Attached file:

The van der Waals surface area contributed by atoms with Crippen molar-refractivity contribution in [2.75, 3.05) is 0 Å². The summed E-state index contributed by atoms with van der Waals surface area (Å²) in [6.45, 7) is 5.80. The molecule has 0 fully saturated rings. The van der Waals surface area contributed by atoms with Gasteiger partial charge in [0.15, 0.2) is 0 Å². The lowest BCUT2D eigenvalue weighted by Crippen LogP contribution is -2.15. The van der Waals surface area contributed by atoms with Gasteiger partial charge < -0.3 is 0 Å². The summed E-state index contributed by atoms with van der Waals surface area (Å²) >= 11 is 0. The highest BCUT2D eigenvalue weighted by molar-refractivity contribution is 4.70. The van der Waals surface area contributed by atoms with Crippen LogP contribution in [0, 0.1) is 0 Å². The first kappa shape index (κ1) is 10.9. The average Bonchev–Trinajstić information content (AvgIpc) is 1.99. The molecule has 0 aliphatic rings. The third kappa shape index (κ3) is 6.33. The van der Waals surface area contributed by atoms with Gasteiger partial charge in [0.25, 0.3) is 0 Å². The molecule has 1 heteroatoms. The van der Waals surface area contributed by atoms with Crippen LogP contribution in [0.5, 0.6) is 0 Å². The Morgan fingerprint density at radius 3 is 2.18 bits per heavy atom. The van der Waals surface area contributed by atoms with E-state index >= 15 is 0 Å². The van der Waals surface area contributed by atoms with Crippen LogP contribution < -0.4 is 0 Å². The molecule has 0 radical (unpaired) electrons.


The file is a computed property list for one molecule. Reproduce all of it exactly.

The van der Waals surface area contributed by atoms with Crippen molar-refractivity contribution in [2.75, 3.05) is 0 Å². The summed E-state index contributed by atoms with van der Waals surface area (Å²) in [6.45, 7) is 5.80. The molecule has 0 fully saturated rings. The van der Waals surface area contributed by atoms with Gasteiger partial charge in [0.15, 0.2) is 0 Å². The lowest BCUT2D eigenvalue weighted by Crippen LogP contribution is -2.15. The van der Waals surface area contributed by atoms with Gasteiger partial charge < -0.3 is 0 Å². The summed E-state index contributed by atoms with van der Waals surface area (Å²) >= 11 is 0. The highest BCUT2D eigenvalue weighted by molar-refractivity contribution is 4.70. The van der Waals surface area contributed by atoms with Crippen LogP contribution in [0, 0.1) is 0 Å². The first kappa shape index (κ1) is 10.9. The average Bonchev–Trinajstić information content (AvgIpc) is 1.99. The molecule has 0 aliphatic rings. The third kappa shape index (κ3) is 6.33. The van der Waals surface area contributed by atoms with Gasteiger partial charge in [0.25, 0.3) is 0 Å². The molecule has 1 heteroatoms. The van der Waals surface area contributed by atoms with Crippen LogP contribution in [0.5, 0.6) is 0 Å². The Morgan fingerprint density at radius 3 is 2.18 bits per heavy atom. The van der Waals surface area contributed by atoms with E-state index >= 15 is 0 Å². The van der Waals surface area contributed by atoms with Crippen LogP contribution < -0.4 is 0 Å². The molecule has 0 radical (unpaired) electrons.